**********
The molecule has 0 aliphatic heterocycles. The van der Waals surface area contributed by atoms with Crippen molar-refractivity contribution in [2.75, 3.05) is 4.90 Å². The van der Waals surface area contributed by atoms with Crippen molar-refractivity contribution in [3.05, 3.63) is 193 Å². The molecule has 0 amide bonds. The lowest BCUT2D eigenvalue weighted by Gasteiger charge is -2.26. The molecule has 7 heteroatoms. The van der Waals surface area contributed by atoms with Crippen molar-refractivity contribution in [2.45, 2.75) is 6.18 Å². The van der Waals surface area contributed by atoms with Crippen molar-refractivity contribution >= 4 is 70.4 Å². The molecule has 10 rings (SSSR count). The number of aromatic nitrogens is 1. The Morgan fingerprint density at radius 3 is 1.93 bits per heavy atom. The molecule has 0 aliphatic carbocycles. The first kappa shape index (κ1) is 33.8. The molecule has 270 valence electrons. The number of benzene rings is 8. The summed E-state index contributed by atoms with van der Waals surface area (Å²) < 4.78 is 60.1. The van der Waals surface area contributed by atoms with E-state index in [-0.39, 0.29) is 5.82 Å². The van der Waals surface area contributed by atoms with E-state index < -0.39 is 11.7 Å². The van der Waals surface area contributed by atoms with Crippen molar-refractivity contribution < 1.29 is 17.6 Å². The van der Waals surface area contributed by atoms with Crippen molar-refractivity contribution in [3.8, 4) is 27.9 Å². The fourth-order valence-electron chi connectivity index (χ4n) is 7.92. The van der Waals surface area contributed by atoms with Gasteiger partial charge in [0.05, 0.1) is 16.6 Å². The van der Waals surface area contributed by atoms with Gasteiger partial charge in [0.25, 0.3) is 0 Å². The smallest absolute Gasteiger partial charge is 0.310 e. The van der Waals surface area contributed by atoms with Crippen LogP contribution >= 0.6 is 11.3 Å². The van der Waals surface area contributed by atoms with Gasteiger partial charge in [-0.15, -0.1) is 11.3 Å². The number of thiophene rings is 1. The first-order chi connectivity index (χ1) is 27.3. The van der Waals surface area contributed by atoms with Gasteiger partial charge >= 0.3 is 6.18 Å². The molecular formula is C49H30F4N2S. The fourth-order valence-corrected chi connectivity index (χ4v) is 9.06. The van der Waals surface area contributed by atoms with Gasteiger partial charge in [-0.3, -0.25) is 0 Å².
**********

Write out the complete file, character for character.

The molecule has 0 aliphatic heterocycles. The van der Waals surface area contributed by atoms with Crippen molar-refractivity contribution in [2.75, 3.05) is 4.90 Å². The van der Waals surface area contributed by atoms with Crippen molar-refractivity contribution in [3.05, 3.63) is 193 Å². The molecule has 0 amide bonds. The lowest BCUT2D eigenvalue weighted by Gasteiger charge is -2.26. The molecule has 7 heteroatoms. The van der Waals surface area contributed by atoms with Crippen molar-refractivity contribution in [2.45, 2.75) is 6.18 Å². The van der Waals surface area contributed by atoms with Crippen molar-refractivity contribution >= 4 is 70.4 Å². The molecule has 10 rings (SSSR count). The number of aromatic nitrogens is 1. The Morgan fingerprint density at radius 3 is 1.93 bits per heavy atom. The molecule has 0 aliphatic carbocycles. The first kappa shape index (κ1) is 33.8. The molecule has 270 valence electrons. The number of benzene rings is 8. The summed E-state index contributed by atoms with van der Waals surface area (Å²) < 4.78 is 60.1. The van der Waals surface area contributed by atoms with E-state index in [-0.39, 0.29) is 5.82 Å². The van der Waals surface area contributed by atoms with E-state index < -0.39 is 11.7 Å². The van der Waals surface area contributed by atoms with Crippen molar-refractivity contribution < 1.29 is 17.6 Å². The van der Waals surface area contributed by atoms with Crippen molar-refractivity contribution in [3.8, 4) is 27.9 Å². The fourth-order valence-electron chi connectivity index (χ4n) is 7.92. The van der Waals surface area contributed by atoms with Gasteiger partial charge in [0.05, 0.1) is 16.6 Å². The van der Waals surface area contributed by atoms with Gasteiger partial charge in [0.25, 0.3) is 0 Å². The smallest absolute Gasteiger partial charge is 0.310 e. The van der Waals surface area contributed by atoms with Crippen LogP contribution >= 0.6 is 11.3 Å². The van der Waals surface area contributed by atoms with Gasteiger partial charge in [-0.15, -0.1) is 11.3 Å². The number of thiophene rings is 1. The first-order chi connectivity index (χ1) is 27.3. The van der Waals surface area contributed by atoms with Gasteiger partial charge >= 0.3 is 6.18 Å². The molecular formula is C49H30F4N2S. The fourth-order valence-corrected chi connectivity index (χ4v) is 9.06. The van der Waals surface area contributed by atoms with Gasteiger partial charge in [-0.3, -0.25) is 0 Å².